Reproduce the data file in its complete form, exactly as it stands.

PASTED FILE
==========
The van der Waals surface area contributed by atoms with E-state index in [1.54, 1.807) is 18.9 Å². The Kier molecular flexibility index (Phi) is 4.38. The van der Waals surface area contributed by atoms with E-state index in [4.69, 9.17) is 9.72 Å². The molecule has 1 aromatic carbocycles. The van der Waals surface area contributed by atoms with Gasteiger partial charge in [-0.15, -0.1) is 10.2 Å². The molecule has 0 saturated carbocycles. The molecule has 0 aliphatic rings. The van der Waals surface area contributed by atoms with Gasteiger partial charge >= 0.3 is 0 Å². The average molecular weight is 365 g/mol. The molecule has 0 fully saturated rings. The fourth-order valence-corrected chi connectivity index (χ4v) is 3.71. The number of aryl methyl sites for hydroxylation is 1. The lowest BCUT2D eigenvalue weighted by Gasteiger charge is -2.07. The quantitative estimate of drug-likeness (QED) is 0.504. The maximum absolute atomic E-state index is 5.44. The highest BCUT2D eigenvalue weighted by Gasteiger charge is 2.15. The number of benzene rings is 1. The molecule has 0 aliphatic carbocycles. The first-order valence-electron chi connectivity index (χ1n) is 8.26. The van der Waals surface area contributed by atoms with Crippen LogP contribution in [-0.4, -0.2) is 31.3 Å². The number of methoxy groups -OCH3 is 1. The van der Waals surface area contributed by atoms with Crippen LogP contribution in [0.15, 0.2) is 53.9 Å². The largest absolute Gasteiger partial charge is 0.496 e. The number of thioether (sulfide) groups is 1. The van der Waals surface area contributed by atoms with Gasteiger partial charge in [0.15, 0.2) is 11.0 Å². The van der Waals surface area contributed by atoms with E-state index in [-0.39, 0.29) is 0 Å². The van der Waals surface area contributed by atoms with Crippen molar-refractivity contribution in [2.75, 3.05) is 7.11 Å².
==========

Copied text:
The van der Waals surface area contributed by atoms with E-state index in [1.54, 1.807) is 18.9 Å². The Kier molecular flexibility index (Phi) is 4.38. The van der Waals surface area contributed by atoms with E-state index in [4.69, 9.17) is 9.72 Å². The molecule has 1 aromatic carbocycles. The van der Waals surface area contributed by atoms with Gasteiger partial charge in [-0.15, -0.1) is 10.2 Å². The molecule has 0 saturated carbocycles. The molecule has 0 aliphatic rings. The van der Waals surface area contributed by atoms with Gasteiger partial charge >= 0.3 is 0 Å². The average molecular weight is 365 g/mol. The molecule has 0 fully saturated rings. The fourth-order valence-corrected chi connectivity index (χ4v) is 3.71. The number of aryl methyl sites for hydroxylation is 1. The lowest BCUT2D eigenvalue weighted by Gasteiger charge is -2.07. The quantitative estimate of drug-likeness (QED) is 0.504. The maximum absolute atomic E-state index is 5.44. The highest BCUT2D eigenvalue weighted by Gasteiger charge is 2.15. The number of benzene rings is 1. The molecule has 0 aliphatic carbocycles. The first-order valence-electron chi connectivity index (χ1n) is 8.26. The van der Waals surface area contributed by atoms with Crippen LogP contribution in [-0.4, -0.2) is 31.3 Å². The number of methoxy groups -OCH3 is 1. The van der Waals surface area contributed by atoms with Crippen LogP contribution in [0.15, 0.2) is 53.9 Å². The largest absolute Gasteiger partial charge is 0.496 e. The number of thioether (sulfide) groups is 1. The van der Waals surface area contributed by atoms with Gasteiger partial charge in [0.15, 0.2) is 11.0 Å². The van der Waals surface area contributed by atoms with E-state index in [-0.39, 0.29) is 0 Å². The van der Waals surface area contributed by atoms with Crippen molar-refractivity contribution in [2.75, 3.05) is 7.11 Å².